The protection of humanitarian legal goods by National Judges

National judges are increasingly exposed to deciding on issues regulated by the international legal system, given its expansion and specialization. However, this is just one of the many ways in which national judges interact with international law: they have the potential not only to receive and tak... Deskribapen osoa

Egile nagusia: Carrillo Santarelli, Nicolas
Beste egile batzuk: Espósito, Carlos
Formatua: Artikulua
Hizkuntza: Ingelesa
Argitaratua: Oxford University Press 2012
Sarrera elektronikoa: http://dialnet.unirioja.es/servlet/oaiart?codigo=3883133
Etiketak: Erantsi etiketa bat
Etiketarik gabe, Izan zaitez lehena erregistro honi etiketa jartzen!
Azalaren irudirik gabe QR Kodea
Gorde:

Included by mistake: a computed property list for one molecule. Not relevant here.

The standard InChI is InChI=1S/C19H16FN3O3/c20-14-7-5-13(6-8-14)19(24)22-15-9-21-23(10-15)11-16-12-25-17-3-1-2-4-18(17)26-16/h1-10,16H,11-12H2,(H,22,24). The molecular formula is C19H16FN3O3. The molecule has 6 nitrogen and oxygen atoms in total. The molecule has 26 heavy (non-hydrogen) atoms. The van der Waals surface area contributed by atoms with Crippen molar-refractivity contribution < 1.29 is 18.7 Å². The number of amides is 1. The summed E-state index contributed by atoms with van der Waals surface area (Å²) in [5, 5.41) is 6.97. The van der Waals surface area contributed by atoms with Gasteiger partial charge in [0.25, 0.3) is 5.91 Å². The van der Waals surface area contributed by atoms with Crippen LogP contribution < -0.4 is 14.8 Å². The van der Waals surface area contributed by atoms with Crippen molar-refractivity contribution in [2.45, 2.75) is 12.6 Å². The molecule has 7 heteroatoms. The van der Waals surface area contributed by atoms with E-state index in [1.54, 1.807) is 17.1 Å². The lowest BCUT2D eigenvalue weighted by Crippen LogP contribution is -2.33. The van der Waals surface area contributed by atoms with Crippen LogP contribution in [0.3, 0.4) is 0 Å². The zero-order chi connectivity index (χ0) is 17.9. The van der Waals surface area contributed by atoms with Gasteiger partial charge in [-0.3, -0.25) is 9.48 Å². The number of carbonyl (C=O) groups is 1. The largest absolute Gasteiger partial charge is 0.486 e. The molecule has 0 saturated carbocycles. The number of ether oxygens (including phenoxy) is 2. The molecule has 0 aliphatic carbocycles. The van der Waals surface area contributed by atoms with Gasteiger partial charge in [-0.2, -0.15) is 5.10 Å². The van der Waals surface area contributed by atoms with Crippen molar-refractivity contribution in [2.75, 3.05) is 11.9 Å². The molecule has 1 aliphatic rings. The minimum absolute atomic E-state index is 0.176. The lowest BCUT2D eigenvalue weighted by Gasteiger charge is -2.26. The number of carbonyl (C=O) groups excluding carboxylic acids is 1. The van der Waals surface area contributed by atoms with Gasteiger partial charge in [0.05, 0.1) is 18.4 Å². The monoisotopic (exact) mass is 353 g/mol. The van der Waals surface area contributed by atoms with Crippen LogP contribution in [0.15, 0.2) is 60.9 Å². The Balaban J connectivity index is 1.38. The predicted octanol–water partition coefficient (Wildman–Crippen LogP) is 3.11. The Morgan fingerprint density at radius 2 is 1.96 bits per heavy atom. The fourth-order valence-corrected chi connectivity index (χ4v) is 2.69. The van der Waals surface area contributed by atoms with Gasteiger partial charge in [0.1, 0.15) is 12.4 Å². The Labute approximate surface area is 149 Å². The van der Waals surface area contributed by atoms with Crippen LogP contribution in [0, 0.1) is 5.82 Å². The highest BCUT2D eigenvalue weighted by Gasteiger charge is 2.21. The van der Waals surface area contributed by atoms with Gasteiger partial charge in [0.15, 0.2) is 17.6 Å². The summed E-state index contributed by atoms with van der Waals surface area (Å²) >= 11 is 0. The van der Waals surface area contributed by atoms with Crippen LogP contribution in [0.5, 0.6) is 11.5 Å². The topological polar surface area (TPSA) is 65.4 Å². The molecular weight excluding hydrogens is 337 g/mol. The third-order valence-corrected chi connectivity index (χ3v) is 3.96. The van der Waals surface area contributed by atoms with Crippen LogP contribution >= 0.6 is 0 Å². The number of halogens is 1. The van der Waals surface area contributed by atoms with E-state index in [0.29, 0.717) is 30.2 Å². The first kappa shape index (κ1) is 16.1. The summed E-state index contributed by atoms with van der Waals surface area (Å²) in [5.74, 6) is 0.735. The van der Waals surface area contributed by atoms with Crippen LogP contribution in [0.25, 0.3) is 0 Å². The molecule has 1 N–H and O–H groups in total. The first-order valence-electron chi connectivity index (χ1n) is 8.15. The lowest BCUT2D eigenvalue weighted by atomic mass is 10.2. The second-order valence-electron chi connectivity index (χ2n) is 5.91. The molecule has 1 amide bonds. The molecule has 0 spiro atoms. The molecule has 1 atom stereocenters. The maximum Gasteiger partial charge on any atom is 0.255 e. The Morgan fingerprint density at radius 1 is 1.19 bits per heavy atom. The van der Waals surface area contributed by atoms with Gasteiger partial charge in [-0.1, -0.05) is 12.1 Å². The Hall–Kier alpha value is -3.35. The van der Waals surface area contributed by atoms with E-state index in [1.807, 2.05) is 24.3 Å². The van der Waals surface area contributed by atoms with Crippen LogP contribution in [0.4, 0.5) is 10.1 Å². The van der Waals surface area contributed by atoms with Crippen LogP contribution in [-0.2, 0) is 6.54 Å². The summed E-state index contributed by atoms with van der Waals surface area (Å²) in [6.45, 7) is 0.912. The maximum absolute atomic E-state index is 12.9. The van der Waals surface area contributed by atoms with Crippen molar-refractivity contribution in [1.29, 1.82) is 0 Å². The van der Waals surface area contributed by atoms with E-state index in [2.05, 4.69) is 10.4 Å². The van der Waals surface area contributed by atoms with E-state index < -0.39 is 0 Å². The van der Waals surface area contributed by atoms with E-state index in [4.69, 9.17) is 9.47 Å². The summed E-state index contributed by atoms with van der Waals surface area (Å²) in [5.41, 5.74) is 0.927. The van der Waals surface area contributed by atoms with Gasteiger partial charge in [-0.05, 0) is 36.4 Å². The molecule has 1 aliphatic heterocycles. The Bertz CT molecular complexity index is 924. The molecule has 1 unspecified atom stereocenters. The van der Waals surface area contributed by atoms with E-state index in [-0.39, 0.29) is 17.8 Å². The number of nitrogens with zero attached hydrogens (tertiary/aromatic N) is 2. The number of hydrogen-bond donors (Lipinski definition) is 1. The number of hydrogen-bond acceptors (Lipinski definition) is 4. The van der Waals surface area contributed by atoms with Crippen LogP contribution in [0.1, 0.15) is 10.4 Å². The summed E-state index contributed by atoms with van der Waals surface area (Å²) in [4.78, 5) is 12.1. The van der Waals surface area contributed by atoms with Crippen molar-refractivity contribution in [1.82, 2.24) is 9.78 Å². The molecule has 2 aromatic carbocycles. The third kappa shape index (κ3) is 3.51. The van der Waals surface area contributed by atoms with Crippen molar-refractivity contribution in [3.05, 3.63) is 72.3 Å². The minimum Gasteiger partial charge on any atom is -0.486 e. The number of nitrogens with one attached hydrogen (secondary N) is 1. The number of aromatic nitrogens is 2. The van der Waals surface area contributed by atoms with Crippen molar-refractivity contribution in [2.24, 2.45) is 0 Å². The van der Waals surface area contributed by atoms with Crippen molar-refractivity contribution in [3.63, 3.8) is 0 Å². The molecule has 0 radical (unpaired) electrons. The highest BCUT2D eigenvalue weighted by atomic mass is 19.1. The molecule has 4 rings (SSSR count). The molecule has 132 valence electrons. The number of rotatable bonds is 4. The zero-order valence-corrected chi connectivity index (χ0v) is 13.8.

Laburpena: National judges are increasingly exposed to deciding on issues regulated by the international legal system, given its expansion and specialization. However, this is just one of the many ways in which national judges interact with international law: they have the potential not only to receive and take into account international law, but also to shape and contribute to its modification, acting alone or in conjunction with other judicial authorities, and considering or ignoring the interests of several actors. The attitude of judges towards international norms, in the reception and modification dimensions, depends on a variety of factors worth exploring in detail. Such exploration allows us to ascertain how and when judges are more prone to protecting legal goods enshrined by international norms. The fact that national judges are empowered by a domestic legal system to act, while generating tensions and paradoxes when norms created in different levels of governance clash, does not detract from the possibility for them to defend interests and values, i.e., legal goods, belonging to other legal systems, even those generated in a global space of interaction where interests and values shared by different legal systems are shaped, including the protection of human dignity.